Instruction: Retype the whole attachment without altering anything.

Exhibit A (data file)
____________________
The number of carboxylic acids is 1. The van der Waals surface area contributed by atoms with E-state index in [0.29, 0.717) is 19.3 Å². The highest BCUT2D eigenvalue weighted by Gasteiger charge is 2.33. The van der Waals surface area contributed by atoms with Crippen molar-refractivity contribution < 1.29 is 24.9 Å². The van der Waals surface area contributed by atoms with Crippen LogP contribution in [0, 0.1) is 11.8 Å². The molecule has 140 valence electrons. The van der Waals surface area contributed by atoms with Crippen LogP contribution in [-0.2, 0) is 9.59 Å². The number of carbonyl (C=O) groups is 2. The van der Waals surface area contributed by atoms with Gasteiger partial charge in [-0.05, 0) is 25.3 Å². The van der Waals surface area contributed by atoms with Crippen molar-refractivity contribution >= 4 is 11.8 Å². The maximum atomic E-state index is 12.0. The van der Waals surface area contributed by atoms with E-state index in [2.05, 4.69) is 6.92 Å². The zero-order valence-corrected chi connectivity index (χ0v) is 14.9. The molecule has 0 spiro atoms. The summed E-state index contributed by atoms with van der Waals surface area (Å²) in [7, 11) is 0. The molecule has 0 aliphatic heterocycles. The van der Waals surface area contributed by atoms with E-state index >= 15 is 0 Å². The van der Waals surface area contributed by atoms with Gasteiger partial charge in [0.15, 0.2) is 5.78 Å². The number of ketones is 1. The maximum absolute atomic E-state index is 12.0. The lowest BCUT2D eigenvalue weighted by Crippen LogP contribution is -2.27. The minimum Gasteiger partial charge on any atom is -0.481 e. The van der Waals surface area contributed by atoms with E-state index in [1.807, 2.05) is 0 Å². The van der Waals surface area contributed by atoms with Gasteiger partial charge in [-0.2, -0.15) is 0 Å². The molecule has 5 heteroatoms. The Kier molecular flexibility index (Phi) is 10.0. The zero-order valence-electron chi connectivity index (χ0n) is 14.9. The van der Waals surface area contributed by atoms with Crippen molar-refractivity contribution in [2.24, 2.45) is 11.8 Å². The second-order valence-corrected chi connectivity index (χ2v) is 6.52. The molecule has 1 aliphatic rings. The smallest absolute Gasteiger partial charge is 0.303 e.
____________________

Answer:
The number of carboxylic acids is 1. The van der Waals surface area contributed by atoms with E-state index in [0.29, 0.717) is 19.3 Å². The highest BCUT2D eigenvalue weighted by Gasteiger charge is 2.33. The van der Waals surface area contributed by atoms with Crippen molar-refractivity contribution < 1.29 is 24.9 Å². The van der Waals surface area contributed by atoms with Crippen LogP contribution in [0, 0.1) is 11.8 Å². The molecule has 140 valence electrons. The van der Waals surface area contributed by atoms with Crippen LogP contribution in [-0.2, 0) is 9.59 Å². The number of carbonyl (C=O) groups is 2. The van der Waals surface area contributed by atoms with Gasteiger partial charge in [-0.05, 0) is 25.3 Å². The van der Waals surface area contributed by atoms with Crippen molar-refractivity contribution >= 4 is 11.8 Å². The maximum atomic E-state index is 12.0. The van der Waals surface area contributed by atoms with E-state index in [2.05, 4.69) is 6.92 Å². The zero-order valence-corrected chi connectivity index (χ0v) is 14.9. The molecule has 0 spiro atoms. The summed E-state index contributed by atoms with van der Waals surface area (Å²) in [7, 11) is 0. The molecule has 0 aliphatic heterocycles. The van der Waals surface area contributed by atoms with E-state index >= 15 is 0 Å². The van der Waals surface area contributed by atoms with Gasteiger partial charge in [0.15, 0.2) is 5.78 Å². The number of ketones is 1. The maximum absolute atomic E-state index is 12.0. The lowest BCUT2D eigenvalue weighted by Crippen LogP contribution is -2.27. The minimum Gasteiger partial charge on any atom is -0.481 e. The van der Waals surface area contributed by atoms with E-state index in [1.807, 2.05) is 0 Å². The van der Waals surface area contributed by atoms with Gasteiger partial charge in [-0.2, -0.15) is 0 Å². The molecule has 5 heteroatoms. The Kier molecular flexibility index (Phi) is 10.0. The zero-order valence-electron chi connectivity index (χ0n) is 14.9. The van der Waals surface area contributed by atoms with Crippen molar-refractivity contribution in [2.24, 2.45) is 11.8 Å². The second-order valence-corrected chi connectivity index (χ2v) is 6.52. The molecule has 1 aliphatic rings. The smallest absolute Gasteiger partial charge is 0.303 e.